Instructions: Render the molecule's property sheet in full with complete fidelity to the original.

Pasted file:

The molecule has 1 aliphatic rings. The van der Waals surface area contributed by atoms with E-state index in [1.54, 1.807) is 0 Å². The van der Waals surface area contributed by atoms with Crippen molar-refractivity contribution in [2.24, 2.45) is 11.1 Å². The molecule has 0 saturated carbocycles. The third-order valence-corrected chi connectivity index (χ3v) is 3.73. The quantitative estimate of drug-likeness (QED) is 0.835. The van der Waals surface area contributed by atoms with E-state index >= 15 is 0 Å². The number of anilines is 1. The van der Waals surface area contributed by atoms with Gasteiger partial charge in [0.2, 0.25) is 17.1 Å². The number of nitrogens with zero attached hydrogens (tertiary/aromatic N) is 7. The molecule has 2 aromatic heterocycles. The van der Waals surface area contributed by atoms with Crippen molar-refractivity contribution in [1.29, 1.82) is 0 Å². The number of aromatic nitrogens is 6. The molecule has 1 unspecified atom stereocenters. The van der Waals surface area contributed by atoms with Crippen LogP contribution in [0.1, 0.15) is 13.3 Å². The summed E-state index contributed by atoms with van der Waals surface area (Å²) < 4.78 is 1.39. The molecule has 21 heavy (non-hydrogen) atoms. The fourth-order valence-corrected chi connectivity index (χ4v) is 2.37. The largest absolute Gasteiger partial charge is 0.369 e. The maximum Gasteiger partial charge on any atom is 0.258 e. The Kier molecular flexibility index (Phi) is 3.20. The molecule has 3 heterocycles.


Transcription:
The molecule has 1 aliphatic rings. The van der Waals surface area contributed by atoms with E-state index in [1.54, 1.807) is 0 Å². The van der Waals surface area contributed by atoms with Crippen molar-refractivity contribution in [2.24, 2.45) is 11.1 Å². The molecule has 0 saturated carbocycles. The third-order valence-corrected chi connectivity index (χ3v) is 3.73. The quantitative estimate of drug-likeness (QED) is 0.835. The van der Waals surface area contributed by atoms with E-state index >= 15 is 0 Å². The number of anilines is 1. The van der Waals surface area contributed by atoms with Gasteiger partial charge in [0.2, 0.25) is 17.1 Å². The number of nitrogens with zero attached hydrogens (tertiary/aromatic N) is 7. The molecule has 2 aromatic heterocycles. The van der Waals surface area contributed by atoms with Crippen molar-refractivity contribution in [1.29, 1.82) is 0 Å². The number of aromatic nitrogens is 6. The molecule has 1 unspecified atom stereocenters. The van der Waals surface area contributed by atoms with Crippen LogP contribution in [0.1, 0.15) is 13.3 Å². The summed E-state index contributed by atoms with van der Waals surface area (Å²) < 4.78 is 1.39. The molecule has 21 heavy (non-hydrogen) atoms. The fourth-order valence-corrected chi connectivity index (χ4v) is 2.37. The largest absolute Gasteiger partial charge is 0.369 e. The maximum Gasteiger partial charge on any atom is 0.258 e. The Kier molecular flexibility index (Phi) is 3.20. The molecule has 3 heterocycles.